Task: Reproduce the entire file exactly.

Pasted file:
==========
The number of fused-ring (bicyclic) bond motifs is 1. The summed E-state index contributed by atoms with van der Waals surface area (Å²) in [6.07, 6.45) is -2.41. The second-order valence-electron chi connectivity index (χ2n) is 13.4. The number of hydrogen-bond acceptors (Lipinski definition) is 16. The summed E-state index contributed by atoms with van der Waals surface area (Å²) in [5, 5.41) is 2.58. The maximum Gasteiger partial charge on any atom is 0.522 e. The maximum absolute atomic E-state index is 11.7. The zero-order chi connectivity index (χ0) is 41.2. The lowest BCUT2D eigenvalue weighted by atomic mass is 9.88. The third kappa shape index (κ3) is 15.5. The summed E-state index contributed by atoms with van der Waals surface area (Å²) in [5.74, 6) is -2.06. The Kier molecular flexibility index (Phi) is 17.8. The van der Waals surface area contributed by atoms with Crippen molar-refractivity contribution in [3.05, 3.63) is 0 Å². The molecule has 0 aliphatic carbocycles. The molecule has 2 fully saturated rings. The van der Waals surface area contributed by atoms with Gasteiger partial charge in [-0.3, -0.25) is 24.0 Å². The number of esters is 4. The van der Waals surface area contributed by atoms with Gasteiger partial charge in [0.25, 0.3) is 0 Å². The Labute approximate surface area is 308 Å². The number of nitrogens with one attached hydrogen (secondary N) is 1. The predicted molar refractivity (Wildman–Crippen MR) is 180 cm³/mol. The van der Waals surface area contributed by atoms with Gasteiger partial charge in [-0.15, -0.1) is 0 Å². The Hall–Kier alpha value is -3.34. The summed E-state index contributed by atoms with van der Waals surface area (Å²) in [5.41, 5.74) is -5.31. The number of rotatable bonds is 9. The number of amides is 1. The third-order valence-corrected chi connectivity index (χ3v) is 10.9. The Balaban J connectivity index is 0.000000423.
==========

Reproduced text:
The number of fused-ring (bicyclic) bond motifs is 1. The summed E-state index contributed by atoms with van der Waals surface area (Å²) in [6.07, 6.45) is -2.41. The second-order valence-electron chi connectivity index (χ2n) is 13.4. The number of hydrogen-bond acceptors (Lipinski definition) is 16. The summed E-state index contributed by atoms with van der Waals surface area (Å²) in [5, 5.41) is 2.58. The maximum Gasteiger partial charge on any atom is 0.522 e. The maximum absolute atomic E-state index is 11.7. The zero-order chi connectivity index (χ0) is 41.2. The lowest BCUT2D eigenvalue weighted by atomic mass is 9.88. The third kappa shape index (κ3) is 15.5. The summed E-state index contributed by atoms with van der Waals surface area (Å²) in [5.74, 6) is -2.06. The Kier molecular flexibility index (Phi) is 17.8. The van der Waals surface area contributed by atoms with Crippen molar-refractivity contribution in [3.05, 3.63) is 0 Å². The molecule has 0 aliphatic carbocycles. The molecule has 2 fully saturated rings. The van der Waals surface area contributed by atoms with Gasteiger partial charge in [-0.3, -0.25) is 24.0 Å². The number of esters is 4. The van der Waals surface area contributed by atoms with Gasteiger partial charge in [0.25, 0.3) is 0 Å². The Labute approximate surface area is 308 Å². The number of nitrogens with one attached hydrogen (secondary N) is 1. The predicted molar refractivity (Wildman–Crippen MR) is 180 cm³/mol. The van der Waals surface area contributed by atoms with Gasteiger partial charge in [-0.15, -0.1) is 0 Å². The Hall–Kier alpha value is -3.34. The summed E-state index contributed by atoms with van der Waals surface area (Å²) in [5.41, 5.74) is -5.31. The number of rotatable bonds is 9. The number of amides is 1. The third-order valence-corrected chi connectivity index (χ3v) is 10.9. The Balaban J connectivity index is 0.000000423.